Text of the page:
BOSTON, MA – In an usual move yesterday at Massachusetts Lieutenant General Hospital (MGLH), a medical team has consulted psychiatry to determine if their patient’s lungs have capacity.
“This is a great teaching case because, one, it makes the distinction between the legal term of competency and the medical term of capacity,” said hospitalist Jason Morgan, who eagerly awaits the recommendations of his psychiatry colleagues. “Second, it shows that there are different types of capacities: mental, decision-making, and lung. Even lung capacity can be subdivided. There’s total lung capacity, vital capacity, inspiratory capacity, and functional residual capacity. That’s a whole lot of capacity to determine and I definitely cannot do it alone!”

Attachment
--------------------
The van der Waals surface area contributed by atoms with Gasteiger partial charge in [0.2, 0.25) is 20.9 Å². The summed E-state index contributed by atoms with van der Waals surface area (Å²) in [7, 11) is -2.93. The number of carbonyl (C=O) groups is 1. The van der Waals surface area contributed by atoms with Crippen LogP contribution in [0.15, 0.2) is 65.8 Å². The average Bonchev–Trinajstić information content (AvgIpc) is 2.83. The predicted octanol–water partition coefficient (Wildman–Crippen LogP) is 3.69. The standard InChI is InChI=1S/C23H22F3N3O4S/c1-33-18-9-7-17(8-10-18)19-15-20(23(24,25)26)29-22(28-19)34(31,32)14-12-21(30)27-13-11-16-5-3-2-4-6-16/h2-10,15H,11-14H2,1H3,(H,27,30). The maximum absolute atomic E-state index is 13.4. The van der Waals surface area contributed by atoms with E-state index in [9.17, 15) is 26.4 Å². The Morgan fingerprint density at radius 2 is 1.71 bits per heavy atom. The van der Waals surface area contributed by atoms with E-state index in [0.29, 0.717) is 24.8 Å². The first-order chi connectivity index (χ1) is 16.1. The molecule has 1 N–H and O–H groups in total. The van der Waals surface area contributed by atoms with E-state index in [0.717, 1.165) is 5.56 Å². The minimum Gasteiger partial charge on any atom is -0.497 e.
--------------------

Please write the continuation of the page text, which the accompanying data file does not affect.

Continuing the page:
Morgan explained that in actuality any health care professional can determine capacity. However, in this particular pulmonary case, he deferred on making that determination. In fact, Morgan consulted pulmonary on admission and even they deferred on making that determination.
“If you really want to have the best assessment of capacity, even if it’s the lungs, you gotta call psych, that’s a no brainer,” insisted pulmonary & critical care attending Shannon Boucher. “Pulmonary function tests can prove very useful in answering those questions, no doubt, but it will never top the gold standard of a psychiatrist, his or her psychiatry couch, and taking the time to delve into the lungs’ deep and dark psyche.”
The patient has been NPO after midnight in preparation for today’s psychiatry evaluation.